What I need: draw a great circle between two points on a Map.

Again in a web application using the Google Maps API this would be a no brainer, as polylines can be directly added to the map and include a great circle option. However this is unfortunately not the case with Android. Actually even drawing a straight line is more complicated. Let's start with a simple line then.

To display a line on the maps we will have to extend the Overlay Class and override the draw method. Drawing a line is quite trivial when you have your canvas. The issue here is to find out which coordinates to use for your points. Remember your points are expressed as Lat, Long coordinates, in degrees x 1E6 actually in the GeoPoint Map API. You will need to convert that to the map coordinate. Thankfully there are a couple of methods to help you achieve that goal in the MapView object.

Once you have you canvas coordinate points it is a pretty trivial task as shown in the small code below:

public class LineOverlay extends Overlay { private GeoPoint startGeoPoint; private GeoPoint stopGeoPoint; public LineOverlay(Context context, Location startLocation, Location stopLocation) { this.startGeoPoint = new GeoPoint((int) (startLocation.getLatitude() * 1E6), (int) (startLocation.getLongitude() * 1E6)); this.stopGeoPoint = new GeoPoint((int) (stopLocation.getLatitude() * 1E6), (int) (stopLocation.getLongitude() * 1E6)); } @Override public boolean draw(Canvas canvas, MapView mapView, boolean shadow, long when) { super.draw(canvas, mapView, shadow); //---translate the GeoPoint to screen pixels--- Point startScreenPts = new Point(); mapView.getProjection().toPixels(this.startGeoPoint, startScreenPts); Point stopScreenPts = new Point(); mapView.getProjection().toPixels(this.stopGeoPoint, stopScreenPts); Paint paint = new Paint(Paint.ANTI_ALIAS_FLAG); paint.setColor(Color.BLUE); paint.setStrokeWidth(3); paint.setStrokeCap(Paint.Cap.ROUND); canvas.drawLine(startScreenPts.x, startScreenPts.y, stopScreenPts.x, stopScreenPts.y, paint); return true; } }

Which is not bad but not very correct from a geographical point of view. Enters the Great Circle and some calculations algorithm.

@Override public boolean draw(Canvas canvas, MapView mapView, boolean shadow, long when) { super.draw(canvas, mapView, shadow); Paint paint = new Paint(Paint.ANTI_ALIAS_FLAG); paint.setColor(Color.BLUE); paint.setStrokeWidth(3); paint.setStrokeCap(Paint.Cap.ROUND); // get geodetic points List<GeoPoint> points = getGeodeticPoints(startGeoPoint, stopGeoPoint, 20); Point previousPoint = null; for(GeoPoint point : points) { // convert points to map coordinates Point mapPoint = new Point(); mapView.getProjection().toPixels(point, mapPoint); if(previousPoint != null) { canvas.drawLine(previousPoint.x, previousPoint.y, mapPoint.x, mapPoint.y, paint); } previousPoint = mapPoint; } return true; } static public List<GeoPoint> getGeodeticPoints(GeoPoint p1, GeoPoint p2, int numberpoints) { // adapted from page http://maps.forum.nu/gm_flight_path.html ArrayList<GeoPoint> fPoints = new ArrayList<GeoPoint>(); // convert to radians double lat1 = (double) p1.getLatitudeE6() / 1E6 * Math.PI / 180; double lon1 = (double) p1.getLongitudeE6() / 1E6 * Math.PI / 180; double lat2 = (double) p2.getLatitudeE6() / 1E6 * Math.PI / 180; double lon2 = (double) p2.getLongitudeE6() / 1E6 * Math.PI / 180; double d = 2*Math.asin(Math.sqrt( Math.pow((Math.sin((lat1-lat2)/2)),2) + Math.cos(lat1)*Math.cos(lat2)*Math.pow((Math.sin((lon1-lon2)/2)),2))); double bearing = Math.atan2(Math.sin(lon1-lon2)*Math.cos(lat2), Math.cos(lat1)*Math.sin(lat2)-Math.sin(lat1)*Math.cos(lat2)*Math.cos(lon1-lon2)) / -(Math.PI/180); bearing = bearing < 0 ? 360 + bearing : bearing; for (int n = 0 ; n < numberpoints + 1; n++ ) { double f = (1.0/numberpoints) * n; double A = Math.sin((1-f)*d)/Math.sin(d); double B = Math.sin(f*d)/Math.sin(d); double x = A*Math.cos(lat1)*Math.cos(lon1) + B*Math.cos(lat2)*Math.cos(lon2); double y = A*Math.cos(lat1)*Math.sin(lon1) + B*Math.cos(lat2)*Math.sin(lon2); double z = A*Math.sin(lat1) + B*Math.sin(lat2); double latN = Math.atan2(z,Math.sqrt(Math.pow(x,2)+Math.pow(y,2))); double lonN = Math.atan2(y,x); fPoints.add(new GeoPoint((int) (latN/(Math.PI/180) * 1E6), (int) (lonN/(Math.PI/180) * 1E6))); } return fPoints; } }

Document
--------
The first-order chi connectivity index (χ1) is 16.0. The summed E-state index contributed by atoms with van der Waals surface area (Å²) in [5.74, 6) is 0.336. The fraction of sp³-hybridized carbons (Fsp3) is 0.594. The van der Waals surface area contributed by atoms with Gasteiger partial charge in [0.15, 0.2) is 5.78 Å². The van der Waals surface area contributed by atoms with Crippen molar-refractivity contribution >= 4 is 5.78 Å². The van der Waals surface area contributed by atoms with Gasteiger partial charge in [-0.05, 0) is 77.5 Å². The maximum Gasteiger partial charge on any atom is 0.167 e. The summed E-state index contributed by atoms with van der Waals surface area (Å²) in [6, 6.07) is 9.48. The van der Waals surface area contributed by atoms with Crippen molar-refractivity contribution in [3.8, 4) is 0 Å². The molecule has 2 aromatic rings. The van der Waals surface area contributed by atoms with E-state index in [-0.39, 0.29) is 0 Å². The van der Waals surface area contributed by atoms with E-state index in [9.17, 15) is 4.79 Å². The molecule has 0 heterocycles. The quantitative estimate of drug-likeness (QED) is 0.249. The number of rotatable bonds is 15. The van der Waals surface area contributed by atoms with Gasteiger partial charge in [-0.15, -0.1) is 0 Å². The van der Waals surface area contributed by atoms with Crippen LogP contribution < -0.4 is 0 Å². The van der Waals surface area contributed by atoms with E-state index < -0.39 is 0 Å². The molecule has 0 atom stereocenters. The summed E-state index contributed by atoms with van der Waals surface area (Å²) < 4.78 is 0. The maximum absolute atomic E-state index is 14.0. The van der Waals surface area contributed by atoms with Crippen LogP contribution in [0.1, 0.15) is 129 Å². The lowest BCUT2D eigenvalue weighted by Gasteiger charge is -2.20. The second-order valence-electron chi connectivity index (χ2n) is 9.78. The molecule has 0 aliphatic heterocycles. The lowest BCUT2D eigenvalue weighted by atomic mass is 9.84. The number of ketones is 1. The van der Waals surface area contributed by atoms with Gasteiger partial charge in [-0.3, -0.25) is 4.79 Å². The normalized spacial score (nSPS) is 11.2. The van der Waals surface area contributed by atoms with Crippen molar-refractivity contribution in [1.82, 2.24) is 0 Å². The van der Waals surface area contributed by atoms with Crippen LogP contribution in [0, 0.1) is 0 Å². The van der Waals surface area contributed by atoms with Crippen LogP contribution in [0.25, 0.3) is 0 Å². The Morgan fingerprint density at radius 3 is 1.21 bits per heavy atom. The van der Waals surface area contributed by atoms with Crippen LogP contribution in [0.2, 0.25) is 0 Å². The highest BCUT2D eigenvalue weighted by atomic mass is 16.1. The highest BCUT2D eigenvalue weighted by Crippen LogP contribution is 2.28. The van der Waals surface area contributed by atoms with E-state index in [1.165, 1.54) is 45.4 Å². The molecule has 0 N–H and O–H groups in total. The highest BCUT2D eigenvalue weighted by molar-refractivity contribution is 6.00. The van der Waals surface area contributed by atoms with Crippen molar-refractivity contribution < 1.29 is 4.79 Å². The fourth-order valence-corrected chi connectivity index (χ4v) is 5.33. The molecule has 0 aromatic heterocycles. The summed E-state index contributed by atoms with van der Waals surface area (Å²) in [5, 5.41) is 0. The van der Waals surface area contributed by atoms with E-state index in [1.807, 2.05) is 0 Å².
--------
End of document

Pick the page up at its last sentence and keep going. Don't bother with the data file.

With the above code the line is now a great circle!

The great circle calculation algorithm was adapted to Java and Android from the http://maps.forum.nu/gm_flight_path.html blog page.

In the next posts I will touch the geocoder and the custom icon display side of the application.

Hi i'd like to add your great circle code to an OSMDroid project - maybe also contribute the new method to the OSMDroid project.

ReplyDeleteYour Compastic source is licensed under MIT but i cannot see that you have used the getGeodeticPoints method in Compastic project.

Can i ask permission to use and modifiy your getGeodeticPoints method in my projects?

I can let you see my modifications - that's no problem.

Thanks a lot.

Martin.

Martin, sure, go ahead!

ReplyDeleteThanks.

ReplyDeleteThe new method has now been added to the OSMDroid project:

http://code.google.com/p/osmdroid/issues/detail?id=338&can=1&q=great%20circle

Martin.